Block 640 gets information pertaining to the current node that can affect the alternatives available at that node. State information such as the identity of the present element in the syntax diagram obviously affects this choice. Certain parameter values in configuration file 400 might be relevant to the current node; for example, the maximum subquery depth might bar the choice of element 540 at point 531 in FIG. 5, because this element always generates a subquery at element block 510. Some of the preliminary choices might affect the current choices; this includes new information recorded by block 632 for the current node and for any higher node that may affect the current choice. For instance, the preliminary choice of less than all tables, made at element 515, precludes later nodes from choosing columns in other tables of the database schema.
Block 641 presents a cumulative history of previous choices made for any previous nodes in the parse tree. In building a tree by doing a walk of the tree, previous choices can affect subsequent alternatives at the current node. For example, the data type of an expression is chosen before the expression is generated so the data type information is passed down the tree. This is true even when the alternatives might be syntactically correct; for instance, an ORDER BY entry can be an integer to index the select list but the integer value can not exceed the number of elements in the Select List. The difference between blocks 640 and 641 is that the first restricts alternatives at the current node based upon determinations made for nodes higher (toward the root) in the constructed parse tree, while block 641 carries choices made at lower (toward the leaves) nodes upward to restrict choices when the current node is higher in the tree and choices made at sibling nodes in other subtrees of the parse tree. Stated another way, block 641 concerns all the node choices made up to the current node that are not in the path from the current node to the root. Carrying the results of choices to higher nodes is one of the most important factors in constructing semantically correct test statements for arbitrary databases according to the invention. Without a facility for carrying previous choices upward in the tree, process 600 would have to cleave closely to a predefined fixed database in order to construct statements consistent with the semantics of the database.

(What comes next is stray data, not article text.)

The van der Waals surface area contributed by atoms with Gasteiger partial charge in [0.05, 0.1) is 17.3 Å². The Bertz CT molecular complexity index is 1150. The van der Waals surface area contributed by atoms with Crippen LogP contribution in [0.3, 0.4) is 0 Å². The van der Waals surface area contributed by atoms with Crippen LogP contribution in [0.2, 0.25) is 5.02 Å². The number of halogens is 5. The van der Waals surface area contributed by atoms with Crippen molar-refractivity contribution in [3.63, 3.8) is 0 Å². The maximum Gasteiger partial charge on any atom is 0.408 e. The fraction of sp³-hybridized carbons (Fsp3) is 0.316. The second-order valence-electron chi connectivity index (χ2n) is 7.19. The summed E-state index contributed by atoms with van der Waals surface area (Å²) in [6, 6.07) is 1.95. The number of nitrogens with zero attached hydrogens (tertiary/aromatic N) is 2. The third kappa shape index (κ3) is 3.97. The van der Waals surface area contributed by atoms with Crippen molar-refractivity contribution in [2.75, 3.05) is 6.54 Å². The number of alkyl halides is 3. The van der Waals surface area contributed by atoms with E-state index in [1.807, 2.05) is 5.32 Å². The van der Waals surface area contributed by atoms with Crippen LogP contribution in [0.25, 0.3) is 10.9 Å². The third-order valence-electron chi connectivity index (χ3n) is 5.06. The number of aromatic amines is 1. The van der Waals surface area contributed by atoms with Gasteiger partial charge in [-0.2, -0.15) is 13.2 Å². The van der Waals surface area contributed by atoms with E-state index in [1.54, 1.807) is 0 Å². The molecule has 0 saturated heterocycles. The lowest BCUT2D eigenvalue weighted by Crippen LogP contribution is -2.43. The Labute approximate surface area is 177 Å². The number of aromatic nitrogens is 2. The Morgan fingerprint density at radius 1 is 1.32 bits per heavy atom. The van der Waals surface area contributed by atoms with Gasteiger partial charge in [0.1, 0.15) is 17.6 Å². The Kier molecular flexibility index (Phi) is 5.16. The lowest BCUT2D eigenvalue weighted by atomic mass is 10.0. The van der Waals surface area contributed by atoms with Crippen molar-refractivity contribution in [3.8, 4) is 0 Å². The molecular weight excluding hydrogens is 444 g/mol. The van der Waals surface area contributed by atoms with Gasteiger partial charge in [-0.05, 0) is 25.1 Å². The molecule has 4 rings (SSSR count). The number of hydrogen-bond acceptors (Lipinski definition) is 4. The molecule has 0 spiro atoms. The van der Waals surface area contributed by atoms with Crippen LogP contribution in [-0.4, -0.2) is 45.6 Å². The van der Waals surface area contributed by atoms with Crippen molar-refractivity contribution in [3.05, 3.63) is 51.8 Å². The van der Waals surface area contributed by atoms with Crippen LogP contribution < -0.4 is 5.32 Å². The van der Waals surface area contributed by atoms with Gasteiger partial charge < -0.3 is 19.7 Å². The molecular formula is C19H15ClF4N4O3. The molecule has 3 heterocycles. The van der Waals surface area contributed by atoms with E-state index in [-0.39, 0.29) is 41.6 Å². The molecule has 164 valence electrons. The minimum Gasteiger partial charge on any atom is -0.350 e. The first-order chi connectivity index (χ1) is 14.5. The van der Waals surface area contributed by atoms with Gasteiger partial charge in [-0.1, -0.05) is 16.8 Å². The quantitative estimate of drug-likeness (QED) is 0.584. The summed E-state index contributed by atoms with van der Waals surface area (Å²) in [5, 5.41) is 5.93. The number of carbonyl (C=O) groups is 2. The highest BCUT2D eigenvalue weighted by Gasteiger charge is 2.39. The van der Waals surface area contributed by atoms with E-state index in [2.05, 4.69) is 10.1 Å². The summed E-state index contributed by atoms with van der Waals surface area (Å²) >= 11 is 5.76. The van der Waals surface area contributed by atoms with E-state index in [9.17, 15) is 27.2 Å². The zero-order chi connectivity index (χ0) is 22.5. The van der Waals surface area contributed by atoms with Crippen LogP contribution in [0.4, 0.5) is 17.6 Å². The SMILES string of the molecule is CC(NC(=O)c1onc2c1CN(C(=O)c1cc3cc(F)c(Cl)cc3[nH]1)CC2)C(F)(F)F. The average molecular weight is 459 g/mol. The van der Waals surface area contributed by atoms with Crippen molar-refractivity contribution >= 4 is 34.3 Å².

Block 642 makes available a set of rules written for particular nodes. These rules are of two types. Mandatory rules require the performance of certain actions. For example, some points in a syntax diagram require that a column reference be generated; thus any potential alternatives at the current node that do not result in a column reference must be excluded. Optional rules permit certain actions. Such a rule might allow the generation of a column reference to a correlated column in a subquery at the current node. Rules can be hard-coded into a program that executes process 600, stored in an external file, or implemented in any other convenient manner.
Block 650 assembles a list of alternatives available at the current node. These alternatives arise from the set of elements specified at the current node of the syntax diagram, and are potentially modified or restricted by some or all of the information obtained in blocks 640-642. Block 651 rolls the assembled alternatives to produce a random choice of a syntactic element for the current node. (As a shorthand notation, the term `roll` means to choose among a set of alternatives in accordance with a random or pseudorandom number; the probabilities of each alternative can be equal or weighted.) This can include a terminal value; e.g., a roll might produce the numeric value 10000 where the current node requires an item of numeric data. Some of the alternatives might have probabilities or ranges specified by weighting parameters in the configuration file, as mentioned. Although the roll outcome could be derived from a non-predictable random source, such as hashing the time of day, using a pseudo-random roll allows a seed value recorded in the configuration file to reproduce the action of block 651 deterministically if desired for regression testing or other purposes. For degenerate nodes where only one alternative exists, block 651, or blocks 640-650, can be entirely bypassed to save time.